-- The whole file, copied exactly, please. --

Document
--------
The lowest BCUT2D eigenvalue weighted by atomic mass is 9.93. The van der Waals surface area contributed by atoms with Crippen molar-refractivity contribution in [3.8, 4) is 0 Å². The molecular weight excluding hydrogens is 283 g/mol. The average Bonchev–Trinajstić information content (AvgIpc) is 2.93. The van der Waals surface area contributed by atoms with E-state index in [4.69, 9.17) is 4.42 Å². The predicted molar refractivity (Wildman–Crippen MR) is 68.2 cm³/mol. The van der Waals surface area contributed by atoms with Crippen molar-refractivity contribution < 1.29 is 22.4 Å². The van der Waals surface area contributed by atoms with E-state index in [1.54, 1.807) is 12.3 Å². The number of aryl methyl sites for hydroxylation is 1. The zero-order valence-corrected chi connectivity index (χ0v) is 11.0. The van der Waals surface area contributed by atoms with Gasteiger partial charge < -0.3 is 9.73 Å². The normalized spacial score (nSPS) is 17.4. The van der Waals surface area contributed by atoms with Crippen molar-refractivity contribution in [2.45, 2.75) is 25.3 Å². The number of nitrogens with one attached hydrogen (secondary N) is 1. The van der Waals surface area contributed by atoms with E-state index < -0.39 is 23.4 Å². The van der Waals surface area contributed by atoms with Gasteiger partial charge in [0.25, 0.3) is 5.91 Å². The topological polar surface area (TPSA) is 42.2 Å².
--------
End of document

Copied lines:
The lowest BCUT2D eigenvalue weighted by atomic mass is 9.93. The van der Waals surface area contributed by atoms with Crippen molar-refractivity contribution in [3.8, 4) is 0 Å². The molecular weight excluding hydrogens is 283 g/mol. The average Bonchev–Trinajstić information content (AvgIpc) is 2.93. The van der Waals surface area contributed by atoms with E-state index in [4.69, 9.17) is 4.42 Å². The predicted molar refractivity (Wildman–Crippen MR) is 68.2 cm³/mol. The van der Waals surface area contributed by atoms with Crippen molar-refractivity contribution < 1.29 is 22.4 Å². The van der Waals surface area contributed by atoms with E-state index in [1.54, 1.807) is 12.3 Å². The number of aryl methyl sites for hydroxylation is 1. The zero-order valence-corrected chi connectivity index (χ0v) is 11.0. The van der Waals surface area contributed by atoms with Gasteiger partial charge < -0.3 is 9.73 Å². The normalized spacial score (nSPS) is 17.4. The van der Waals surface area contributed by atoms with Crippen molar-refractivity contribution in [2.45, 2.75) is 25.3 Å². The number of nitrogens with one attached hydrogen (secondary N) is 1. The van der Waals surface area contributed by atoms with E-state index < -0.39 is 23.4 Å². The van der Waals surface area contributed by atoms with Gasteiger partial charge in [0.25, 0.3) is 5.91 Å². The topological polar surface area (TPSA) is 42.2 Å².